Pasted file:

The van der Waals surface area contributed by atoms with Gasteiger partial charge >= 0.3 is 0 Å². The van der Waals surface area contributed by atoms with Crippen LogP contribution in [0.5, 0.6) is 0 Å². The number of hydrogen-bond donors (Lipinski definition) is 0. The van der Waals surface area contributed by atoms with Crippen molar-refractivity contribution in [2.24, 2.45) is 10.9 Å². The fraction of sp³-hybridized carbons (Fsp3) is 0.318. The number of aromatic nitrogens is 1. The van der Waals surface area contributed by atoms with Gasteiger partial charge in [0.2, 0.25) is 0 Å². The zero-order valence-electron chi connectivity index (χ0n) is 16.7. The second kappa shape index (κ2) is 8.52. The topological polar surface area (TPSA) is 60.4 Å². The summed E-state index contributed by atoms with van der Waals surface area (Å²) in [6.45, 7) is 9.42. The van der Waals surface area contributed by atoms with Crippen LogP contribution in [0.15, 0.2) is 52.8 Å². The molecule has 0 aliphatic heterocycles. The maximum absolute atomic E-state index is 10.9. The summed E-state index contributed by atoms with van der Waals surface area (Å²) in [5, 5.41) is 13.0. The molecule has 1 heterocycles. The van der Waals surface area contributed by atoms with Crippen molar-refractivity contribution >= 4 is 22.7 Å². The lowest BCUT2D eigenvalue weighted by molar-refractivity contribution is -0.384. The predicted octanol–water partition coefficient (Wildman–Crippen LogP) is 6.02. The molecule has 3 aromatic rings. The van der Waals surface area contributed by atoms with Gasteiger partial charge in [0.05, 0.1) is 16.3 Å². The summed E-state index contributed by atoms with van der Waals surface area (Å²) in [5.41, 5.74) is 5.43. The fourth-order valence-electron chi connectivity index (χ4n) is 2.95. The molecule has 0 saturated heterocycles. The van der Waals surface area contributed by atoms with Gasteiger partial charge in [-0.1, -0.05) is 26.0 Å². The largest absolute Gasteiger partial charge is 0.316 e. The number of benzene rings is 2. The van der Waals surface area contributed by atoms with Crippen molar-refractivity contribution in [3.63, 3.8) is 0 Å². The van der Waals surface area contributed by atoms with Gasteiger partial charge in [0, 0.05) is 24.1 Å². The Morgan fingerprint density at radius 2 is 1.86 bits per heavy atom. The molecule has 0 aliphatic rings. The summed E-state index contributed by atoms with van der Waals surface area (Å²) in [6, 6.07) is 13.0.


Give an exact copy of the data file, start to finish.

The van der Waals surface area contributed by atoms with Gasteiger partial charge >= 0.3 is 0 Å². The van der Waals surface area contributed by atoms with Crippen LogP contribution in [0.5, 0.6) is 0 Å². The number of hydrogen-bond donors (Lipinski definition) is 0. The van der Waals surface area contributed by atoms with Crippen molar-refractivity contribution in [2.24, 2.45) is 10.9 Å². The fraction of sp³-hybridized carbons (Fsp3) is 0.318. The number of aromatic nitrogens is 1. The van der Waals surface area contributed by atoms with Gasteiger partial charge in [0.2, 0.25) is 0 Å². The zero-order valence-electron chi connectivity index (χ0n) is 16.7. The second kappa shape index (κ2) is 8.52. The topological polar surface area (TPSA) is 60.4 Å². The summed E-state index contributed by atoms with van der Waals surface area (Å²) in [6.45, 7) is 9.42. The van der Waals surface area contributed by atoms with Crippen LogP contribution in [0.15, 0.2) is 52.8 Å². The molecule has 0 aliphatic heterocycles. The maximum absolute atomic E-state index is 10.9. The summed E-state index contributed by atoms with van der Waals surface area (Å²) in [5, 5.41) is 13.0. The molecule has 1 heterocycles. The van der Waals surface area contributed by atoms with Crippen molar-refractivity contribution >= 4 is 22.7 Å². The lowest BCUT2D eigenvalue weighted by molar-refractivity contribution is -0.384. The predicted octanol–water partition coefficient (Wildman–Crippen LogP) is 6.02. The molecule has 3 aromatic rings. The van der Waals surface area contributed by atoms with Gasteiger partial charge in [0.05, 0.1) is 16.3 Å². The summed E-state index contributed by atoms with van der Waals surface area (Å²) in [5.41, 5.74) is 5.43. The fourth-order valence-electron chi connectivity index (χ4n) is 2.95. The molecule has 0 saturated heterocycles. The van der Waals surface area contributed by atoms with Gasteiger partial charge in [-0.1, -0.05) is 26.0 Å². The largest absolute Gasteiger partial charge is 0.316 e. The number of benzene rings is 2. The van der Waals surface area contributed by atoms with Crippen molar-refractivity contribution in [3.63, 3.8) is 0 Å². The van der Waals surface area contributed by atoms with Gasteiger partial charge in [0, 0.05) is 24.1 Å². The Morgan fingerprint density at radius 2 is 1.86 bits per heavy atom. The molecule has 0 aliphatic rings. The summed E-state index contributed by atoms with van der Waals surface area (Å²) in [6, 6.07) is 13.0.